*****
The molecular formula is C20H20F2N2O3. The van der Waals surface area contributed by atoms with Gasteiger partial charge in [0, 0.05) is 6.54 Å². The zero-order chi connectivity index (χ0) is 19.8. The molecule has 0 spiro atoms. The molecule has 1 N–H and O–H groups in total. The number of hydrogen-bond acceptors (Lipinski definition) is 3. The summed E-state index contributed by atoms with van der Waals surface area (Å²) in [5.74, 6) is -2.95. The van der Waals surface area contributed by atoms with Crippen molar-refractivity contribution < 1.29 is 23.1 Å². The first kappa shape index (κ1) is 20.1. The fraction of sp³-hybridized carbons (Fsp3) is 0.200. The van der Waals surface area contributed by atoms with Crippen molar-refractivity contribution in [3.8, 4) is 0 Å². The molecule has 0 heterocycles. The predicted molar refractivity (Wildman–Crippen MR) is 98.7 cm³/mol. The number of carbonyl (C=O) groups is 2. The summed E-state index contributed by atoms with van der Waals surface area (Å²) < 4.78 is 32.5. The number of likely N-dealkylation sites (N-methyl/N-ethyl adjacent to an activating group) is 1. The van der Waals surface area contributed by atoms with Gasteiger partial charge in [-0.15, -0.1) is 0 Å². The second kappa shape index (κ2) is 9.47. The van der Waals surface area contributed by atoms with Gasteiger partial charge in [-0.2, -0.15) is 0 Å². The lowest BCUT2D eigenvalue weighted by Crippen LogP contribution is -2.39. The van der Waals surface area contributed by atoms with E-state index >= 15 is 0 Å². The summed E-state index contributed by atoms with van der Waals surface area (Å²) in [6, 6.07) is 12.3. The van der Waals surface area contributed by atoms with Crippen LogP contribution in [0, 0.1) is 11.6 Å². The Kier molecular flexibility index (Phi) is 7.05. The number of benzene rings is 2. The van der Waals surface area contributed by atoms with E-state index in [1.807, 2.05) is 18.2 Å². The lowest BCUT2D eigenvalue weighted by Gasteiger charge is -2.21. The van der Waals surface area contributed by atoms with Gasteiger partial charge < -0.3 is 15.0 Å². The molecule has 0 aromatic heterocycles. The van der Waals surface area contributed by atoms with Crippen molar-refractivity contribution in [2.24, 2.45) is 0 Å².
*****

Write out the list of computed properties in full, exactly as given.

The molecular formula is C20H20F2N2O3. The van der Waals surface area contributed by atoms with Gasteiger partial charge in [0, 0.05) is 6.54 Å². The zero-order chi connectivity index (χ0) is 19.8. The molecule has 0 spiro atoms. The molecule has 1 N–H and O–H groups in total. The number of hydrogen-bond acceptors (Lipinski definition) is 3. The summed E-state index contributed by atoms with van der Waals surface area (Å²) in [5.74, 6) is -2.95. The van der Waals surface area contributed by atoms with Crippen molar-refractivity contribution < 1.29 is 23.1 Å². The first kappa shape index (κ1) is 20.1. The fraction of sp³-hybridized carbons (Fsp3) is 0.200. The van der Waals surface area contributed by atoms with Crippen molar-refractivity contribution in [3.8, 4) is 0 Å². The molecule has 0 heterocycles. The predicted molar refractivity (Wildman–Crippen MR) is 98.7 cm³/mol. The number of carbonyl (C=O) groups is 2. The summed E-state index contributed by atoms with van der Waals surface area (Å²) < 4.78 is 32.5. The number of likely N-dealkylation sites (N-methyl/N-ethyl adjacent to an activating group) is 1. The van der Waals surface area contributed by atoms with Gasteiger partial charge in [-0.15, -0.1) is 0 Å². The second kappa shape index (κ2) is 9.47. The van der Waals surface area contributed by atoms with Gasteiger partial charge in [-0.2, -0.15) is 0 Å². The lowest BCUT2D eigenvalue weighted by Crippen LogP contribution is -2.39. The van der Waals surface area contributed by atoms with E-state index >= 15 is 0 Å². The summed E-state index contributed by atoms with van der Waals surface area (Å²) in [6, 6.07) is 12.3. The van der Waals surface area contributed by atoms with Crippen LogP contribution in [0, 0.1) is 11.6 Å². The Kier molecular flexibility index (Phi) is 7.05. The number of benzene rings is 2. The van der Waals surface area contributed by atoms with E-state index in [1.807, 2.05) is 18.2 Å². The lowest BCUT2D eigenvalue weighted by Gasteiger charge is -2.21. The van der Waals surface area contributed by atoms with Gasteiger partial charge < -0.3 is 15.0 Å². The molecule has 0 aromatic heterocycles. The van der Waals surface area contributed by atoms with Crippen molar-refractivity contribution in [2.24, 2.45) is 0 Å².